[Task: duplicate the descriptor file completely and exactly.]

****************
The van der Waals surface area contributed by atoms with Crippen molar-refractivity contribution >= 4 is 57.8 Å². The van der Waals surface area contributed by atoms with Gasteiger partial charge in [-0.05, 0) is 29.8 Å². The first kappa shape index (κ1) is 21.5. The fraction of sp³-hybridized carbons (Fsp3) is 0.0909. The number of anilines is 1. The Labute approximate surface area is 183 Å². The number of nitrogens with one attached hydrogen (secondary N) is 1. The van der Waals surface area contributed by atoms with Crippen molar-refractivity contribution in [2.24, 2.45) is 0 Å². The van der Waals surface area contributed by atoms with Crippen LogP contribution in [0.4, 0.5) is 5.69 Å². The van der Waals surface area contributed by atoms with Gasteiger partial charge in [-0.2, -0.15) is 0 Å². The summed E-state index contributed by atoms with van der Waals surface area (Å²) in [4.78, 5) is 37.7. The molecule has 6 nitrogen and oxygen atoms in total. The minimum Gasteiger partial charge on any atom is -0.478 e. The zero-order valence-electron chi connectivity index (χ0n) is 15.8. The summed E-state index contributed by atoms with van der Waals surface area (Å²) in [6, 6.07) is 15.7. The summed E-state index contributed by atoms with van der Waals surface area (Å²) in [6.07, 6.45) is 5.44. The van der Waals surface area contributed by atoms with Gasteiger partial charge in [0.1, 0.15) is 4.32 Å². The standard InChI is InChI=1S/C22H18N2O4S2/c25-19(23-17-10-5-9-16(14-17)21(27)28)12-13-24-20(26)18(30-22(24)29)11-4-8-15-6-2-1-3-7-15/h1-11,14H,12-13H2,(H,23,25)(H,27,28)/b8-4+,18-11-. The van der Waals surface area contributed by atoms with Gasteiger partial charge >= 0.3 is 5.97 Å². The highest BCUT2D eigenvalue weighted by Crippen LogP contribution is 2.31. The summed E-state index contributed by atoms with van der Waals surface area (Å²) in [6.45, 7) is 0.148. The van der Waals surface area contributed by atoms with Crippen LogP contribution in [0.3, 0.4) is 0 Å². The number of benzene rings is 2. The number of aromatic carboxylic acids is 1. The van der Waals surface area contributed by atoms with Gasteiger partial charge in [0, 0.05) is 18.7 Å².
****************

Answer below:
The van der Waals surface area contributed by atoms with Crippen molar-refractivity contribution >= 4 is 57.8 Å². The van der Waals surface area contributed by atoms with Gasteiger partial charge in [-0.05, 0) is 29.8 Å². The first kappa shape index (κ1) is 21.5. The fraction of sp³-hybridized carbons (Fsp3) is 0.0909. The number of anilines is 1. The Labute approximate surface area is 183 Å². The number of nitrogens with one attached hydrogen (secondary N) is 1. The van der Waals surface area contributed by atoms with Crippen molar-refractivity contribution in [2.24, 2.45) is 0 Å². The van der Waals surface area contributed by atoms with Crippen LogP contribution in [0.4, 0.5) is 5.69 Å². The van der Waals surface area contributed by atoms with Gasteiger partial charge in [-0.2, -0.15) is 0 Å². The summed E-state index contributed by atoms with van der Waals surface area (Å²) in [4.78, 5) is 37.7. The molecule has 6 nitrogen and oxygen atoms in total. The minimum Gasteiger partial charge on any atom is -0.478 e. The zero-order valence-electron chi connectivity index (χ0n) is 15.8. The summed E-state index contributed by atoms with van der Waals surface area (Å²) in [6, 6.07) is 15.7. The summed E-state index contributed by atoms with van der Waals surface area (Å²) in [6.07, 6.45) is 5.44. The van der Waals surface area contributed by atoms with Gasteiger partial charge in [0.1, 0.15) is 4.32 Å². The standard InChI is InChI=1S/C22H18N2O4S2/c25-19(23-17-10-5-9-16(14-17)21(27)28)12-13-24-20(26)18(30-22(24)29)11-4-8-15-6-2-1-3-7-15/h1-11,14H,12-13H2,(H,23,25)(H,27,28)/b8-4+,18-11-. The van der Waals surface area contributed by atoms with Gasteiger partial charge >= 0.3 is 5.97 Å². The highest BCUT2D eigenvalue weighted by Crippen LogP contribution is 2.31. The summed E-state index contributed by atoms with van der Waals surface area (Å²) in [6.45, 7) is 0.148. The van der Waals surface area contributed by atoms with Crippen LogP contribution in [0.3, 0.4) is 0 Å². The number of benzene rings is 2. The number of aromatic carboxylic acids is 1. The van der Waals surface area contributed by atoms with Gasteiger partial charge in [0, 0.05) is 18.7 Å².